Insight 12: Be Cautious With Concessions


By Jay Parsons, Andrew Bowen and Carl Whitaker

Need to stir up some demand for your apartments? Offer up concessions! Or maybe not…

It’s one of the most controversial topics in apartment pricing, but the latest data indicates operators are increasingly shifting away from old-school rental concessions except in very specific circumstances – such as rent-controlled markets and new lease-ups.

Concessions provide property managers a sense of control, but often at an enormous future cost. Properties that heavily leveraging concessions coming out of the Great Financial Crisis experienced delayed rebounds and other lingering side effects on rent rolls, convincing many asset managers to pursue other strategies for stimulating demand.

Concession Utilization in the COVID Era

To that point, concession utilization since COVID-19 rocked the U.S. economy has consistently come in far below the levels seen in prior recessions.

Back in 4th quarter 2009, concessions were available on 65.6% of all available units in stabilized, market-rate apartments. By comparison, in 4th quarter 2020, concessions were offered on only 22.6% of available units (data excludes lease-ups, where concessions remain more common). Average concession values have also plummeted – from 9.2% of the annual rent (or about 5 weeks free) in 2010 versus about 3 weeks free in 2020.

To be fair, apartment occupancy nationally held up better in 2020 than in 2009. But the shift away from concessions occurred even more in urban submarkets where vacancies spiked over the last year. In those submarkets, the occupancy drop in 2020 matched the sharp decline seen in 2009. And yet concession utilization measured only 38.4% in 4th quarter 2020 compared to 57.2% in 4th quarter 2009.

Why Concessions (Usually) Cause More Damage Than Good

Here are five key reasons why more asset managers and property managers are turning away from concessions – even in low-demand, occupancy-challenged environments:

  • Concession benefits are often miscalculated. Concession advocates argue they’ve maintained occupancy thanks to concessions. But what they may not have a good grasp on is price elasticity … would they have leased a similar number of units at a lesser discount? Or even at a lower bottom-line price? Concessions tend to act more like a meat cleaver than a scalpel.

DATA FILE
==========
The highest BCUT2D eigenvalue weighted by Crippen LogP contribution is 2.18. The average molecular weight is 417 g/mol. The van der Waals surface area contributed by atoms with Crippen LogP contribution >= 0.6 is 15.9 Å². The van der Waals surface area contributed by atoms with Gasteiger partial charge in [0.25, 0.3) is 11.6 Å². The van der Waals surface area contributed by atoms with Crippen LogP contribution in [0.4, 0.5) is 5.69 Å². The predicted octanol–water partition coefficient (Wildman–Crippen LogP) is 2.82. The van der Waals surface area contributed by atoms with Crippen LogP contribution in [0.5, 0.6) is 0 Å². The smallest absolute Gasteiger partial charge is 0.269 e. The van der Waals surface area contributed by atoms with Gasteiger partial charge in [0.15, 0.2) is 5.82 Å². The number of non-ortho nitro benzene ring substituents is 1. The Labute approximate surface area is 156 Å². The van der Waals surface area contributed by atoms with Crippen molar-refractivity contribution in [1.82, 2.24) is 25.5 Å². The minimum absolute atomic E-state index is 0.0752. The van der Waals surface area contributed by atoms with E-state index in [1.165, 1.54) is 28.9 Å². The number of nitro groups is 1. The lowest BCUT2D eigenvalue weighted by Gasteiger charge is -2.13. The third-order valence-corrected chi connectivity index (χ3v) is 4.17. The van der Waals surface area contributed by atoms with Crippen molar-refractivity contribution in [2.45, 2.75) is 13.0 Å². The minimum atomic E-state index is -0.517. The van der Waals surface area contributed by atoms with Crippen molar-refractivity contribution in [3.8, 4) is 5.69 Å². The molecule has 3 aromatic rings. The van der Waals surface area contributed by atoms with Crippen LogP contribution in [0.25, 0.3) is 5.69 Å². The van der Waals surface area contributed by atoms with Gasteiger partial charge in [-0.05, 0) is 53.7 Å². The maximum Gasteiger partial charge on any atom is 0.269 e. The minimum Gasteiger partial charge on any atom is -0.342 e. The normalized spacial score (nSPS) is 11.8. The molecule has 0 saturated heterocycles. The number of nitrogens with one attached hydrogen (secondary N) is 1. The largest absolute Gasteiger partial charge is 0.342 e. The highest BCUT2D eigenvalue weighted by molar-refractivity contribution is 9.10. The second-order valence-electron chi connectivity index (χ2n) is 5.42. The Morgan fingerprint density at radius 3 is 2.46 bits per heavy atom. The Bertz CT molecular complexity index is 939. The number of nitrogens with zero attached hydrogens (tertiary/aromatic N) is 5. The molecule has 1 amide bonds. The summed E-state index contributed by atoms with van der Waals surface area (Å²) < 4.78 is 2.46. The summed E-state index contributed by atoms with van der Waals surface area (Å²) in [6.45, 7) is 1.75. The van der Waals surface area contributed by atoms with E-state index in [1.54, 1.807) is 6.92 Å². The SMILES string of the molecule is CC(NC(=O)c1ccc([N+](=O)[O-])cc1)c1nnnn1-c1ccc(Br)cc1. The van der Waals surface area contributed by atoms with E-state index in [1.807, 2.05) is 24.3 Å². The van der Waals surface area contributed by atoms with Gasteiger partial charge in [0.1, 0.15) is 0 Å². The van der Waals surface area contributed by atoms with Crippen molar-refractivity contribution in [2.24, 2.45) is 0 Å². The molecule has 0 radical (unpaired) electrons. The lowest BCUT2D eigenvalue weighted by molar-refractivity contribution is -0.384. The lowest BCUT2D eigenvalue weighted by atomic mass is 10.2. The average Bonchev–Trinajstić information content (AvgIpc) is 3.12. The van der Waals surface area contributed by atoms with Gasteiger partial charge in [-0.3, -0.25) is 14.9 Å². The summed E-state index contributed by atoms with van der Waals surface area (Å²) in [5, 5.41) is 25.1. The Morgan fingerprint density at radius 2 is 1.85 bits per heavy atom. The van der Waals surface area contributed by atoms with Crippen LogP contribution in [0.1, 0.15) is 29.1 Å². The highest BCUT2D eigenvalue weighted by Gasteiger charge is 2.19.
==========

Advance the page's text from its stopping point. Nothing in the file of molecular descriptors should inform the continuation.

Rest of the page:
• Concessions rarely just “burn off.” Another blind spot in the use of concessions is what happens on the renewal side. You simply cannot assume renters signing a lease today for 1-2 months of free rent will have no problem signing at a renewal with the concession removed plus any additional rent. (Disclaimer: That math equation changes in rent-controlled markets if base rent excludes concessions, making concessions more useful.) Concession burn-off creates the appearance of rent growth but only to market rents. Odds are that renewals will come in below targets or that exposure challenges emerge as retention drops off. Either way, the rent roll suffers.
  • Concessions are expensive. Rental concessions are a marketing tactic that comes not as a line-item expense but as a hit to the rent roll. On the surface, concessions appear attractively cheap because – unlike traditional marketing – you aren’t making a payment for the service. But concessions become an albatross over time, delaying the asset’s ability to benefit from rebounding market conditions.
  • Concessions can negatively impact resident satisfaction. There’s a reason that some retailers will honor sales discounts for purchases made prior to the item going on sale. If they didn’t, they risk frustrating the customer and perhaps training the customer to hold off purchases until sales arrive. In the same way, apartment renters have visibility into your discounts. If a new resident gets two months free, why can’t I get a discount for being a loyal, rent-paying resident?